CEO on why COVID vaccination passports should be expediated

Australians likely blocked from most international trips until at least 2022

CEO on why COVID vaccination passports should be expediated

Insurance News

By Mia Wallace

World Travel Protection has revealed its support for the Australian government’s plans to introduce COVID-19 vaccination ‘passports’ as its nationwide vaccination program commences. The government’s plan to introduce vaccination certificates, which will likely be needed for international travel into the country, comes amid growing international discussion over the viability of such documents.

CEO of the travel risk management insurer, Adrian Leach, noted that while these certificates will be vital when international leisure travel resumes, he believes there is merit to the government launching the digital scheme sooner.

It could be a long time until herd immunity is reached, he said, and even longer until travel corridors clear. Until that time, changing border restrictions and snap lockdowns are likely, which creates uncertainty for both business travellers and the domestic tourism industry. Leach highlighted that specialised industries, including mining and wind farming which require on-site specialists, will be especially impacted by the continued uncertainty.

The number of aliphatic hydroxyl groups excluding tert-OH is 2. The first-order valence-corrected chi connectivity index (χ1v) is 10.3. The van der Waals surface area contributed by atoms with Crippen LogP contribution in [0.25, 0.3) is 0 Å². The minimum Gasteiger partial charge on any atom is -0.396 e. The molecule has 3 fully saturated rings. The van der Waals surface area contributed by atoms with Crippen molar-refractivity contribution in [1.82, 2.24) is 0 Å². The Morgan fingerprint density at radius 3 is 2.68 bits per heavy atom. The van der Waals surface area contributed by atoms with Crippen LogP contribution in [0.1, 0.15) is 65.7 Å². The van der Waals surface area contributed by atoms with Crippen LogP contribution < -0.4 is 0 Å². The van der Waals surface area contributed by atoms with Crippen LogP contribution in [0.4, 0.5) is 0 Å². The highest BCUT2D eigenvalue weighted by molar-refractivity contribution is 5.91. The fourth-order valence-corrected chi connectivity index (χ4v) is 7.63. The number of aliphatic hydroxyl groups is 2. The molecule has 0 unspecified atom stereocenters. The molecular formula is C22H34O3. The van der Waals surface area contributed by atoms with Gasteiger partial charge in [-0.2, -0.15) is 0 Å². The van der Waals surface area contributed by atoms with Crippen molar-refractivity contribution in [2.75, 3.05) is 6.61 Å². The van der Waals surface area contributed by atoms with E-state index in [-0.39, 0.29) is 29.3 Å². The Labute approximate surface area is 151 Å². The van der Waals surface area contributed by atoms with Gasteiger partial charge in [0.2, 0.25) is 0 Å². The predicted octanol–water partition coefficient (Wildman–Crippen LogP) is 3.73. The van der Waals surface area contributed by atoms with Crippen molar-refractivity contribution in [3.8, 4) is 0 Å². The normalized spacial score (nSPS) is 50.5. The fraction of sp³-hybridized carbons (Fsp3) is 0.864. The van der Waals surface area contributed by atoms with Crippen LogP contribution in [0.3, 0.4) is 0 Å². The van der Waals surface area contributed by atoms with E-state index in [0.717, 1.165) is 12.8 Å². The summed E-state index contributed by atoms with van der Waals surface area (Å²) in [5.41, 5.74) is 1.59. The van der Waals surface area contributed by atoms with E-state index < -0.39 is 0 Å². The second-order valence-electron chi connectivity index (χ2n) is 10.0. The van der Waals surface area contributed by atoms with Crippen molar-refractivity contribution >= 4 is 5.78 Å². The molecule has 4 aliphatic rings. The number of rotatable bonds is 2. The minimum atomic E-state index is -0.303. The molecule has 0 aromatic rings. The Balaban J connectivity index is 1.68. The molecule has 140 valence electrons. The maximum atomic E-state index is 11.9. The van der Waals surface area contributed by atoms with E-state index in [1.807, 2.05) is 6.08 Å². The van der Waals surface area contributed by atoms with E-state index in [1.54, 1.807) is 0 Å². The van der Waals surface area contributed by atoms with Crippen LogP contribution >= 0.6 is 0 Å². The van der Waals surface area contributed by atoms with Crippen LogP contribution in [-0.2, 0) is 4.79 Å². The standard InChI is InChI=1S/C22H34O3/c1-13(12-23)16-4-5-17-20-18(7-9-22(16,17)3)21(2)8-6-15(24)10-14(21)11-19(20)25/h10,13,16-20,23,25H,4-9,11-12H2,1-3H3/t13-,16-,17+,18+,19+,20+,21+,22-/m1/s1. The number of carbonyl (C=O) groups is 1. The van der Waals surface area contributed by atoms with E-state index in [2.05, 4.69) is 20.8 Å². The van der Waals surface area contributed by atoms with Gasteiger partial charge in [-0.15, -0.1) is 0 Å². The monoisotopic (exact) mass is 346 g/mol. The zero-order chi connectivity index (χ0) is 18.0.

“For these employees and their employers to have stability, we need some form of documentation that will help airlines and authorities process these individuals quickly and securely,” Leach said. “A domestic COVID-19 vaccination passport could bring more confidence to both domestic business and leisure travellers. It could also provide peace of mind to all travellers that they are travelling as part of a reliably safe cohort of other immunised travellers.”

His comments follow the news that multiple airlines are trialling the Travel Pass app introduced by The International Air Transport Association (IATA). Last month, Federal Department of Health secretary Brendan Murphy said Australians were likely to be blocked from most international travel until at least 2022.

Leach predicts that when international travel does resume, countries with successful vaccination programs will be in a key position to establish travel corridors with Australia and that immunisation passports could play a crucial role in safeguarding these travel bubbles. He noted that, in addition to a robust documentation scheme, all travellers must ensure they have an insurance provider able to assist them if they find themselves in difficult logistical or health emergency situations overseas or locally.

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